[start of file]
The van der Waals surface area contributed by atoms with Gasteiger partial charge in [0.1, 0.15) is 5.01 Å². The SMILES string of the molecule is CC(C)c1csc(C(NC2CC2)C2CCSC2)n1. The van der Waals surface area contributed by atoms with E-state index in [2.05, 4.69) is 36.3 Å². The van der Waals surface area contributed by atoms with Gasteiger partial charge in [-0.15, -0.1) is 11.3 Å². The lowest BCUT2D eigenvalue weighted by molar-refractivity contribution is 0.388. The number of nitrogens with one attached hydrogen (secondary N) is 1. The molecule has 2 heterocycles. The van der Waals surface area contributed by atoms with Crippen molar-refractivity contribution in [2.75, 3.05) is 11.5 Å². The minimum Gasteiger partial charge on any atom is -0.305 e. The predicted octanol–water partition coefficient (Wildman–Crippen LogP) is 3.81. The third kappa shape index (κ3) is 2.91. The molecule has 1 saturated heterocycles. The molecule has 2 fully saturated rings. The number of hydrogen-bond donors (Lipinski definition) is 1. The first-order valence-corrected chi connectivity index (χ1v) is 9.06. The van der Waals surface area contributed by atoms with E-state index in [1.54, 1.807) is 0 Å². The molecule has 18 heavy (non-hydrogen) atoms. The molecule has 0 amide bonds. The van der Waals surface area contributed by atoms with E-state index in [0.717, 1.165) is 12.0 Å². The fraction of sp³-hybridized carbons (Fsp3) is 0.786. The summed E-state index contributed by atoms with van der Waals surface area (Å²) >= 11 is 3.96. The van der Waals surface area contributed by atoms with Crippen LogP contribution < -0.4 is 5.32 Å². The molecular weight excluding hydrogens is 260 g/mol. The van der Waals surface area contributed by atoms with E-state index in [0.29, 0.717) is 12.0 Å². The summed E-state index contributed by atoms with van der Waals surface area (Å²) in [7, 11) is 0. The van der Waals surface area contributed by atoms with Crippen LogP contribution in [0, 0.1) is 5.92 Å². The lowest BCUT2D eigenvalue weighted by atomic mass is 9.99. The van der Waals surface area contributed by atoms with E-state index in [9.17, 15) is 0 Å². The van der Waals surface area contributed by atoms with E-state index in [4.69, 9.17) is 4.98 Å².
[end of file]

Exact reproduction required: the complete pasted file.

The van der Waals surface area contributed by atoms with Gasteiger partial charge in [0.1, 0.15) is 5.01 Å². The SMILES string of the molecule is CC(C)c1csc(C(NC2CC2)C2CCSC2)n1. The van der Waals surface area contributed by atoms with E-state index in [2.05, 4.69) is 36.3 Å². The van der Waals surface area contributed by atoms with Gasteiger partial charge in [-0.15, -0.1) is 11.3 Å². The lowest BCUT2D eigenvalue weighted by molar-refractivity contribution is 0.388. The number of nitrogens with one attached hydrogen (secondary N) is 1. The molecule has 2 heterocycles. The van der Waals surface area contributed by atoms with Crippen molar-refractivity contribution in [2.75, 3.05) is 11.5 Å². The minimum Gasteiger partial charge on any atom is -0.305 e. The predicted octanol–water partition coefficient (Wildman–Crippen LogP) is 3.81. The third kappa shape index (κ3) is 2.91. The molecule has 1 saturated heterocycles. The molecule has 2 fully saturated rings. The number of hydrogen-bond donors (Lipinski definition) is 1. The first-order valence-corrected chi connectivity index (χ1v) is 9.06. The van der Waals surface area contributed by atoms with E-state index in [1.54, 1.807) is 0 Å². The molecule has 18 heavy (non-hydrogen) atoms. The molecule has 0 amide bonds. The van der Waals surface area contributed by atoms with E-state index in [0.717, 1.165) is 12.0 Å². The fraction of sp³-hybridized carbons (Fsp3) is 0.786. The summed E-state index contributed by atoms with van der Waals surface area (Å²) >= 11 is 3.96. The van der Waals surface area contributed by atoms with Crippen LogP contribution < -0.4 is 5.32 Å². The molecular weight excluding hydrogens is 260 g/mol. The van der Waals surface area contributed by atoms with E-state index in [0.29, 0.717) is 12.0 Å². The summed E-state index contributed by atoms with van der Waals surface area (Å²) in [7, 11) is 0. The van der Waals surface area contributed by atoms with Crippen LogP contribution in [0, 0.1) is 5.92 Å². The lowest BCUT2D eigenvalue weighted by atomic mass is 9.99. The van der Waals surface area contributed by atoms with E-state index in [9.17, 15) is 0 Å². The van der Waals surface area contributed by atoms with E-state index in [4.69, 9.17) is 4.98 Å².